Atlanta Art Reviews by Susan K Asher
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‘South Pacific’ at the Fox

2010 April 9

Bloody Mary and the Seabees; Photo: Peter Coombs

It was one of those good cries, the kind you have when everything is just so beautiful, so wonderful, you can’t begin to express it. Your body shakes and you need to blow your nose, but you are jolted up on your feet and have to keep clapping, because you have seen one of those rare near perfect performances that move you to the core of your being.

I almost didn’t even go see “South Pacific.” I saw the professional touring company about 40 years ago and saw the movie so many times by the time I was 13, I cannot even bear to watch it when it comes on TV. Been there. Done that.

Oh, but this show at the Fox is different. It is grand: the singing, the acting, the dancing, the energy, the men, the women, and that lieutenant’s gorgeous bare chest that made me want to run up on stage, knock his love interest aside, and say, “I’ll finish this scene for you.”

And the scenery. I normally could not care less about scenery. Just give me great actors and a good script, and that’s all I need. But this scenery. This is different. It is sublime: beautiful blue seascapes with light blue skies, mountains, sand hills, and gray and black nights. The sets change seamlessly in moments. Actors carry pieces with them and transform a set from a beach to an expansive Air Force office within seconds.

The costumes? They too are perfect, creative and time appropriate. And then there’s that one aqua dress that is so simple and elegant. I want that dress.

“South Pacific” is a beautiful tale of men and women from opposite sides of the ocean who fall in love on a South Pacific island during World War II. Nellie (Carmen Cusack), a Navy nurse from “the sticks” in Little Rock, Ark., falls in love with widower Emile de Becque (Rod Gilfry), a wealthy, debonair older Frenchman. But when she realizes the two children at his home belong to him rather than to his servant, she is disgraced that she would inherit his dark-skinned children from his deceased first wife, a dark-skinned Polynesian, and breaks off the relationship. Similarly, Lieutenant Joseph Cable (Anderson Davis) falls for Polynesian beauty Liat (Sumie Maeda), yet shies away from marrying her because people back in his hometown of Philadelphia would not approve of a native dark-skinned woman.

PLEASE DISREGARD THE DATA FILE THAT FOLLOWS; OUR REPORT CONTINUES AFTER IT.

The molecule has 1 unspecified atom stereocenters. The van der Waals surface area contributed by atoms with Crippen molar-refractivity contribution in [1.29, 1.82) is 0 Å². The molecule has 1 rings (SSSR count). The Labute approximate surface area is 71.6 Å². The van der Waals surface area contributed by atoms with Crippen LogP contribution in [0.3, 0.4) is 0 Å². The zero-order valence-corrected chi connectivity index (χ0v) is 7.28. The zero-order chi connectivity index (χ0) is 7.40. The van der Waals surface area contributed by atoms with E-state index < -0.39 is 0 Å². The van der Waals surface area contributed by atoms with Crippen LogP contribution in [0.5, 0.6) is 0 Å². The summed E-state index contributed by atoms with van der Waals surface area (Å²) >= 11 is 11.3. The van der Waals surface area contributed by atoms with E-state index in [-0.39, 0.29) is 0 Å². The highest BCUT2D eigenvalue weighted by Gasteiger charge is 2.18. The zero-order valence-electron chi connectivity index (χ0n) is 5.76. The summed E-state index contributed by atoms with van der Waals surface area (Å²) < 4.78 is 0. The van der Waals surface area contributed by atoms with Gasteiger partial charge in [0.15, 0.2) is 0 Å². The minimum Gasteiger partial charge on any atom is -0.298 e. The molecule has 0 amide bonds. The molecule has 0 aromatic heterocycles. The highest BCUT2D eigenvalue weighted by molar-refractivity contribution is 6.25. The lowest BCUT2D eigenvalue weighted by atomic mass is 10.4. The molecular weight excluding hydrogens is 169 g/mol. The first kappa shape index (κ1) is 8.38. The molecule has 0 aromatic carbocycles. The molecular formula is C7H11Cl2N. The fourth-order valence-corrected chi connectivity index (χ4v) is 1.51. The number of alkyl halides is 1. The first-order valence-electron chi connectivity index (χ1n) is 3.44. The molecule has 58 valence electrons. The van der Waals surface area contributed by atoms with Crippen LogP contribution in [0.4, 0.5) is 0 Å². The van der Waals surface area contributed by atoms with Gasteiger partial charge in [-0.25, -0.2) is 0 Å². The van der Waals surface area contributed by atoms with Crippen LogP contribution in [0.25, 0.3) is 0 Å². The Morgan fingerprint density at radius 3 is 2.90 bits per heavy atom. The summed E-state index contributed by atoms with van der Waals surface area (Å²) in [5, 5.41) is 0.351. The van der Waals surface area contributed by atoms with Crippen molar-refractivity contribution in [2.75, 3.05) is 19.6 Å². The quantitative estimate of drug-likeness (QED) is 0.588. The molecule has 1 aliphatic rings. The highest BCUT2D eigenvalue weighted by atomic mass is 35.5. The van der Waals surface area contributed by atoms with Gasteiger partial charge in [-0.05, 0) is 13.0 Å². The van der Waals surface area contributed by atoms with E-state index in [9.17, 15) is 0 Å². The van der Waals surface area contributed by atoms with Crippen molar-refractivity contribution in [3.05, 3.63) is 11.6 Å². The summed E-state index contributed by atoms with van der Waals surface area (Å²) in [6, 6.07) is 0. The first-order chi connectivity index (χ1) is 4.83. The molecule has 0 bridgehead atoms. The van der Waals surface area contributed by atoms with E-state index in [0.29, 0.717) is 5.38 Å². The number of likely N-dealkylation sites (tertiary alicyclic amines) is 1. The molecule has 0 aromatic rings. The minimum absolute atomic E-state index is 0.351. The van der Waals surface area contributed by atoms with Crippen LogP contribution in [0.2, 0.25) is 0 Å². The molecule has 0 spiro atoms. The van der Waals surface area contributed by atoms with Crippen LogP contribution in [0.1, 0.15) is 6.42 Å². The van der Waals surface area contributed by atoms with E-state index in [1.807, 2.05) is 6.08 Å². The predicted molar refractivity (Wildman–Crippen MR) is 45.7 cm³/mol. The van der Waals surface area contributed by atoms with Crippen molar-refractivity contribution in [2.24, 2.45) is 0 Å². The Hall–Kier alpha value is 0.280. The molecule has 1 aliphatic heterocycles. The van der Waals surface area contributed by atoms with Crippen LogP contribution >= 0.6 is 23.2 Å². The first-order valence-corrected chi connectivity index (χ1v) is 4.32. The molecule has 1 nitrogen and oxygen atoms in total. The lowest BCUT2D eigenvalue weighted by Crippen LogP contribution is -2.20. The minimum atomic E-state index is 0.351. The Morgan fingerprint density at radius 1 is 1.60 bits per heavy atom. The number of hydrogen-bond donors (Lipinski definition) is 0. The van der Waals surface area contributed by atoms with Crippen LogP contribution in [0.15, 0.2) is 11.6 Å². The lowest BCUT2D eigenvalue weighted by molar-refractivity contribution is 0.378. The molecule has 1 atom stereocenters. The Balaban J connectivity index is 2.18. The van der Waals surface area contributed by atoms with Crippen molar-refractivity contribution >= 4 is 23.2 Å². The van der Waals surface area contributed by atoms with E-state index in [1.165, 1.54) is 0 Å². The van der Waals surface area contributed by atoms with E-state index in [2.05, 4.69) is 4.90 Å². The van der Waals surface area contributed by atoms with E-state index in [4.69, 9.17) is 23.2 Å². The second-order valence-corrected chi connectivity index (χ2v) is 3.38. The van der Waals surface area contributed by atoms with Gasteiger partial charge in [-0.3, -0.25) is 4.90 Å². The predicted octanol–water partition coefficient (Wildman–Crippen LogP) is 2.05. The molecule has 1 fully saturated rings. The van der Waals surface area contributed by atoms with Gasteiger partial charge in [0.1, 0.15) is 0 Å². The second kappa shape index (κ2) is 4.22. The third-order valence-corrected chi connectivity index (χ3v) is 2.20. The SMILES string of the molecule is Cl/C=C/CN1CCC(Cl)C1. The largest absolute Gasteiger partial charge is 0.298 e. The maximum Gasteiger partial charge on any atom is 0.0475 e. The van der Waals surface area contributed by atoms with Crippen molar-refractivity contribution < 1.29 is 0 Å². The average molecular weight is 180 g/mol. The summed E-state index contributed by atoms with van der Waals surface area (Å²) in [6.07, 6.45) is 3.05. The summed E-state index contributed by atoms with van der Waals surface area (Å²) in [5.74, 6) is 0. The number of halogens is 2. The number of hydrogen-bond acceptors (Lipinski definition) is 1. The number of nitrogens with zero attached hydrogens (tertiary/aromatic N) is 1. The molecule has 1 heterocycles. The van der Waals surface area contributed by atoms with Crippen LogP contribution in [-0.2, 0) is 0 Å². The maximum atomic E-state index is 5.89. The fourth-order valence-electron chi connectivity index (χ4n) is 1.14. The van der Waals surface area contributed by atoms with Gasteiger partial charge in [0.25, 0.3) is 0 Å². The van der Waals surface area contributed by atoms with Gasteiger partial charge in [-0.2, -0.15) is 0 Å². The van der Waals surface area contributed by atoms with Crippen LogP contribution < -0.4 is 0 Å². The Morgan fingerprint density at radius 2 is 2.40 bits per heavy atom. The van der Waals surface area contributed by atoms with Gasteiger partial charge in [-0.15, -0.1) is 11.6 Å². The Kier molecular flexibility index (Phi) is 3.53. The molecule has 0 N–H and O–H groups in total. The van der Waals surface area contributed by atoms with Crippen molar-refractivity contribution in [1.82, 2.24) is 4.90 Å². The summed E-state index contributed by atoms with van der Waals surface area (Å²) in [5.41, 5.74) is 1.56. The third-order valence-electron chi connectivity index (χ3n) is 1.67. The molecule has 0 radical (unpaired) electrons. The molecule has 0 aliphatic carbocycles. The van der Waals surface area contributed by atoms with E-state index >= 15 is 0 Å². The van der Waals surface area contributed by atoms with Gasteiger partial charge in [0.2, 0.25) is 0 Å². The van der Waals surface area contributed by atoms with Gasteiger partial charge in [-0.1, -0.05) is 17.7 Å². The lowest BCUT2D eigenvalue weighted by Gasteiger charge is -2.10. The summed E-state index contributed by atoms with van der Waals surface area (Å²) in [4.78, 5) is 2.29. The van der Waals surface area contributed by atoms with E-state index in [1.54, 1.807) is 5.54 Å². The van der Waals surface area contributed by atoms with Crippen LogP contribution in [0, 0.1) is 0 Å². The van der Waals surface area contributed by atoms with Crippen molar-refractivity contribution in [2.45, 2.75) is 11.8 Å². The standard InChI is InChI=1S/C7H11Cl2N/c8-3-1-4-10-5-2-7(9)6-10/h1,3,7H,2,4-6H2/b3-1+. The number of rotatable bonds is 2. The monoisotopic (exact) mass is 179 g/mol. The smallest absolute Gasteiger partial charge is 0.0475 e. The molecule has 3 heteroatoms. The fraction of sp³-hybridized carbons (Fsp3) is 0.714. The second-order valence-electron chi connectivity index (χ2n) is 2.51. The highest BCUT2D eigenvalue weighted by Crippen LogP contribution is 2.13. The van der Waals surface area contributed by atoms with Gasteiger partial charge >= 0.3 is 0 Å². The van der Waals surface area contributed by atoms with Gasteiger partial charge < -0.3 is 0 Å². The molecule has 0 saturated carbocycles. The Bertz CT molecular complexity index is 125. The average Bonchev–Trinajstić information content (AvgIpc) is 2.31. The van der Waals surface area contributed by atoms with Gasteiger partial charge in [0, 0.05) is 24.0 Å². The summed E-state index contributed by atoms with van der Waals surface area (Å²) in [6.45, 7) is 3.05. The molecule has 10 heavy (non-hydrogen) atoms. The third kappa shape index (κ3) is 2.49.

This Lincoln Center Theater touring production has been updated since “South Pacific” originally played on Broadway in 1949, where it won 10 Tony Awards. The dialogue and action are a little more risqué, and the song “My Girl Back Home,” first heard in the 1958 movie, has been added. The show is directed by Bartlett Sher, who directed the 2008 Broadway revival, which won eight Tonys.

All those family trips from Atlanta to Florida and back, with the “South Pacific” 8-track blaring “Bloody Mary” and “Happy Talk,” and I thought I had had enough of “South Pacific.” It’s been three days since I saw this latest production. I cannot get it out of my mind and cannot stop singing the songs.  I don’t want to.

“South Pacific” plays at the Fox Theatre through Sunday, April 11.

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